MTN has paid Nigerian Authorities $250 million (R3.8 billion) in a "good faith payment" in a move towards settling its hefty fine in the West African nation.
The payment to the Federal Government of Nigeria is on the basis that it will applied towards a settlement of a pending $3.9 billion (R60 billion), once one is arrived at.
The Nigerian Communications Commission (NCC) slapped MTN with the original $5.2 billion (R80 billion) penalty last October for failing to disconnect over five million unregistered SIM cards on its Nigerian network. The fine was later reduced by 25%.
In December MTN decided to take the matter to Nigeria's Federal High Court in Lagos and in January a judge gave the parties until 18 March to try and settle the matter out of court.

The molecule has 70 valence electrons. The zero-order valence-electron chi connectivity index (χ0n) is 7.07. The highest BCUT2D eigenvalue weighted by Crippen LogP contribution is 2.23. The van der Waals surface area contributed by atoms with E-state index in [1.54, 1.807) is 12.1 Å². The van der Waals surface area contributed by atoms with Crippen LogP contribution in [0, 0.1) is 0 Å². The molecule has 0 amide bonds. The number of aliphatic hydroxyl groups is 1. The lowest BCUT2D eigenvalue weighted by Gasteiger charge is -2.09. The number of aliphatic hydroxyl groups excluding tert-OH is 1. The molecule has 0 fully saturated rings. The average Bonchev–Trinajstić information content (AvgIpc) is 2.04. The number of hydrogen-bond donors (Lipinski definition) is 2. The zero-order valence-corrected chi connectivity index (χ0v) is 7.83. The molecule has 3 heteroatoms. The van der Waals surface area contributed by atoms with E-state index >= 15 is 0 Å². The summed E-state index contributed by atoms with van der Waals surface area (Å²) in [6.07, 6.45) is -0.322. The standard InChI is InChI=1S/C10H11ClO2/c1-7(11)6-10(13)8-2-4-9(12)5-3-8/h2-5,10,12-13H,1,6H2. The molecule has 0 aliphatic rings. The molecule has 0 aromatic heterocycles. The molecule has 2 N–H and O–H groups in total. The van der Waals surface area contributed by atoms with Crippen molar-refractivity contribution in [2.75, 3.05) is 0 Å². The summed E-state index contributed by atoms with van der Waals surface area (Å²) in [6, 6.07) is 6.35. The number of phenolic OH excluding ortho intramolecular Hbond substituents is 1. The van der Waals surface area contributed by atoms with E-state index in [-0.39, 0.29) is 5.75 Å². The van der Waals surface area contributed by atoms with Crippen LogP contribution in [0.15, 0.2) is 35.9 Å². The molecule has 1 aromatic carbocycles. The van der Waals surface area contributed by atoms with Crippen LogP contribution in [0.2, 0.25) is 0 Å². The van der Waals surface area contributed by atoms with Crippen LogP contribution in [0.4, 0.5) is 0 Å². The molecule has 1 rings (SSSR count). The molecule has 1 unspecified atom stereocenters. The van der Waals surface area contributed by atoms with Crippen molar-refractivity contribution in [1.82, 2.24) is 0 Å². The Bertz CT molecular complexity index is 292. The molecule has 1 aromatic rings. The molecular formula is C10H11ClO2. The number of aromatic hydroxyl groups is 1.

"In an effort to achieve an amicable settlement, MTN has agreed to withdraw the matter from the Federal High Court in Lagos," the company said in a SENS statement.MTN says group executive chairman, Phuthuma Nhleko, is continuing to lead the team engaging the Nigerian Authorities with a view to settling the matter.
MTN advises shareholders to continue to exercise caution when dealing in the company's securities. The telecoms operator's 2015 results are expected to be reported on 3 March.
MTN is the largest mobile operator in Nigeria, and the West African nation is also MTN's biggest market. The telco had 62.5 million subscribers in Nigeria as of the third quarter this year and the country accounts for about a third of the MTN group's revenue.
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